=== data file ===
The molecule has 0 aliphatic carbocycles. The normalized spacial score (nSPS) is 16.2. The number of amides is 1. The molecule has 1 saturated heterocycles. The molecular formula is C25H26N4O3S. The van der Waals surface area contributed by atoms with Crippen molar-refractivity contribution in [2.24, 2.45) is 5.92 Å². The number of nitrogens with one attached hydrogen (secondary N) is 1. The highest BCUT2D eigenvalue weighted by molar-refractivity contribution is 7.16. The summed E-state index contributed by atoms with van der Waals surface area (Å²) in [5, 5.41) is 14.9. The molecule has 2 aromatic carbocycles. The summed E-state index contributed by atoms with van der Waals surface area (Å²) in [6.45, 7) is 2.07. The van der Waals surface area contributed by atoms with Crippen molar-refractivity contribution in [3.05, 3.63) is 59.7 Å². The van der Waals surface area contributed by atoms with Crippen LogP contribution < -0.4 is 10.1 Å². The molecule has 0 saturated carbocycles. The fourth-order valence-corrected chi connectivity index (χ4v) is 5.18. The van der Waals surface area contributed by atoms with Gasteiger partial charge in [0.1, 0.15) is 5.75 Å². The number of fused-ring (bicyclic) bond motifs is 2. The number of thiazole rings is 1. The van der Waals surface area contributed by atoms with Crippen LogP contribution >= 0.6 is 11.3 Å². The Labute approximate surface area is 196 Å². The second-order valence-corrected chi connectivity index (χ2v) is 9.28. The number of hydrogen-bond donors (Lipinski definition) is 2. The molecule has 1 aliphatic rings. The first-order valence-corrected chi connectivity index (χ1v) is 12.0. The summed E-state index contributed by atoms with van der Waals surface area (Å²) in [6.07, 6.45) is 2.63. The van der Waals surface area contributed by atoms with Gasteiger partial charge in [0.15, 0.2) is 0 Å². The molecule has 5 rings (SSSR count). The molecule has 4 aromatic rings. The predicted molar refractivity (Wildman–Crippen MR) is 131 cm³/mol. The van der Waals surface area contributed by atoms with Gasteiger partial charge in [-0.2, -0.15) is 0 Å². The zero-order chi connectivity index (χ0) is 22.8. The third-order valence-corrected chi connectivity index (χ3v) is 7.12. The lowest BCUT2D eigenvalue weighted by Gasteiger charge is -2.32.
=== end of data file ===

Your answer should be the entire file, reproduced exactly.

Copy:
The molecule has 0 aliphatic carbocycles. The normalized spacial score (nSPS) is 16.2. The number of amides is 1. The molecule has 1 saturated heterocycles. The molecular formula is C25H26N4O3S. The van der Waals surface area contributed by atoms with Crippen molar-refractivity contribution in [2.24, 2.45) is 5.92 Å². The number of nitrogens with one attached hydrogen (secondary N) is 1. The highest BCUT2D eigenvalue weighted by molar-refractivity contribution is 7.16. The summed E-state index contributed by atoms with van der Waals surface area (Å²) in [5, 5.41) is 14.9. The molecule has 2 aromatic carbocycles. The summed E-state index contributed by atoms with van der Waals surface area (Å²) in [6.45, 7) is 2.07. The van der Waals surface area contributed by atoms with Crippen molar-refractivity contribution in [3.05, 3.63) is 59.7 Å². The van der Waals surface area contributed by atoms with Crippen LogP contribution < -0.4 is 10.1 Å². The molecule has 0 saturated carbocycles. The fourth-order valence-corrected chi connectivity index (χ4v) is 5.18. The van der Waals surface area contributed by atoms with Gasteiger partial charge in [0.1, 0.15) is 5.75 Å². The number of fused-ring (bicyclic) bond motifs is 2. The number of thiazole rings is 1. The van der Waals surface area contributed by atoms with Crippen LogP contribution >= 0.6 is 11.3 Å². The Labute approximate surface area is 196 Å². The second-order valence-corrected chi connectivity index (χ2v) is 9.28. The number of hydrogen-bond donors (Lipinski definition) is 2. The molecule has 1 aliphatic rings. The first-order valence-corrected chi connectivity index (χ1v) is 12.0. The summed E-state index contributed by atoms with van der Waals surface area (Å²) in [6.07, 6.45) is 2.63. The van der Waals surface area contributed by atoms with Gasteiger partial charge in [0.15, 0.2) is 0 Å². The molecule has 5 rings (SSSR count). The molecule has 4 aromatic rings. The predicted molar refractivity (Wildman–Crippen MR) is 131 cm³/mol. The van der Waals surface area contributed by atoms with Gasteiger partial charge in [-0.2, -0.15) is 0 Å². The zero-order chi connectivity index (χ0) is 22.8. The third-order valence-corrected chi connectivity index (χ3v) is 7.12. The lowest BCUT2D eigenvalue weighted by Gasteiger charge is -2.32.